Wednesday, August 22, 2018
Hoping To Be Least
Bartholomew may have won the prize for being least among the disciples. This Friday, we celebrate his life and witness, but what that really means is that we celebrate his name because his name is all that we have. He is mentioned among the twelve disciples in the Synoptic tradition, but John, who never really names all twelve disciples, gives the story of Nathaniel's calling, and the tradition, perhaps because it's looking for something to say about Bart, pretends that they are the same person. That's how not-well-known Bart is.
Since we don't know anything about him, we don't know what role he played in the disciples' debate over who was the greatest (see Luke 22:24-30), but I like to think that he hung back, standing off to the side, letting Peter and James and John and Thomas argue about which one of them was the most important disciple. Even Matthew the tax collector had an argument to make since, as a tax collector, he was the most notorious sinner and, thus, the best example of Jesus' redemption among them. Bartholomew, well, we don't know his story. And maybe that's because he took Jesus' words so seriously.
When he heard them arguing among themselves, Jesus said, "The kings of the Gentiles lord it over them; and those in authority over them are called benefactors. But not so with you; rather the greatest among you must become like the youngest, and the leader like one who serves...I am among you as one who serves." The word that is commonly translated for us as "Gentiles" is a Greek word that means "nations" or, more simply, "others." Perhaps said another way, then, Jesus tells them, "Other leaders prefer to be masters, but you must be servants because I am one who serves." Doesn't that make sense? If we are following the one who came to serve others, mustn't we be servants, too?
One summer when I was at camp, the boys in our age group lined up for Sunday-night dinner. When the bell rang, we raced toward the kitchen, knowing that everyone would get the same thing but still wanting to get it first. Right before the food was served, one of the counselors told all of us to turn around, and he then led the whole group, starting with the last boy in line, all the way around to the front to be served first. "The last will be first," he said to the disappointment of those near the front. The following week, we had learned our lesson (or so we thought). When the bell rang, we all raced to get into the back of the line. Clamoring for position near the back, the line stretched further and further away from the kitchen. When it was time for the food to be served, however, the boy in the front of the line ate first. "What happened to 'the last will be first?'" we asked the counselor. And he simply replied, "What do you think that really means?"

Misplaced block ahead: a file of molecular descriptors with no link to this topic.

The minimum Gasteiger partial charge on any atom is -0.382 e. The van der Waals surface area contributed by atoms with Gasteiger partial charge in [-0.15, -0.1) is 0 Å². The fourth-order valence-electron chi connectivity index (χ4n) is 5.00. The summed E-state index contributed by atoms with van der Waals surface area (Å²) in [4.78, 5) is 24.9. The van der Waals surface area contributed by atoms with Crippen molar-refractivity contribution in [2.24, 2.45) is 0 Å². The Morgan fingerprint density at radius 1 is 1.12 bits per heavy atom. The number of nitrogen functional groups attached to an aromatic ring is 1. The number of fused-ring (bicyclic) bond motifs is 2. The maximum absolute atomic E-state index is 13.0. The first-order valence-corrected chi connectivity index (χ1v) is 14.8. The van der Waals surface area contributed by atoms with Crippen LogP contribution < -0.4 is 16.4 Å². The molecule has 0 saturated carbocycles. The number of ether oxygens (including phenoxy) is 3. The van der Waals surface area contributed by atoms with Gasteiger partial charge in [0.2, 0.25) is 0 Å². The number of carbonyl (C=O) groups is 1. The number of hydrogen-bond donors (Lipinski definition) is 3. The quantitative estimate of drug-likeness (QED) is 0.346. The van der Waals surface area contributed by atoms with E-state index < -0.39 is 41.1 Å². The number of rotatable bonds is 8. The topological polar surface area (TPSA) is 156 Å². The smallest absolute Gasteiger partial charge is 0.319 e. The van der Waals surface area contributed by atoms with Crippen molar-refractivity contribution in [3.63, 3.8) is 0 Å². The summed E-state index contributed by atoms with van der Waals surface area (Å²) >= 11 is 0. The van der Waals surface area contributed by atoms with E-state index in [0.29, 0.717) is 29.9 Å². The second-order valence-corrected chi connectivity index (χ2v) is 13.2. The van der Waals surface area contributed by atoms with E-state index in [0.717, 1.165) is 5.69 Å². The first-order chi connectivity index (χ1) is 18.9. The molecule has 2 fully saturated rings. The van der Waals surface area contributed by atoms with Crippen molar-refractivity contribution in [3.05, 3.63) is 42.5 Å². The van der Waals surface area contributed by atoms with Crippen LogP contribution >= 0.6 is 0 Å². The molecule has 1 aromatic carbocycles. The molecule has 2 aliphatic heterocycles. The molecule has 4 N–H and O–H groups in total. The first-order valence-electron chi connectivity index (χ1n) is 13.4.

Jesus finishes this teaching by predicting that the disciples, who have stood by him in his trials, will be given a kingdom just as the Father has conferred upon him a kingdom. It's tempting to think that those who spend a little time serving others and accepting the role of least among us will one day be rewarded richly for it, that we will become kings if we adopt a servant mentality for a time. That may be true, but the kingdom God is conferring upon us, the kingdom God is conferring upon God's Son, is not one of power, might, and wealth. It's one of humility, simplicity, and gentleness. True power, true kingship, is meekness and servanthood. Jesus wasn't on earth pretending to be humble for thirty-three years so that he could impress his Father and receive heavenly power. He came among us as God the impoverished, God the powerless, God the vulnerable in order to reveal true power and transform the world not simply by switching the roles of the rich and poor, the strong and weak, but to make this world the place where servanthood is celebrated not as a means to another end but as a goal in itself. That's who Jesus was, and that's who Jesus invites us to be. Will we follow him?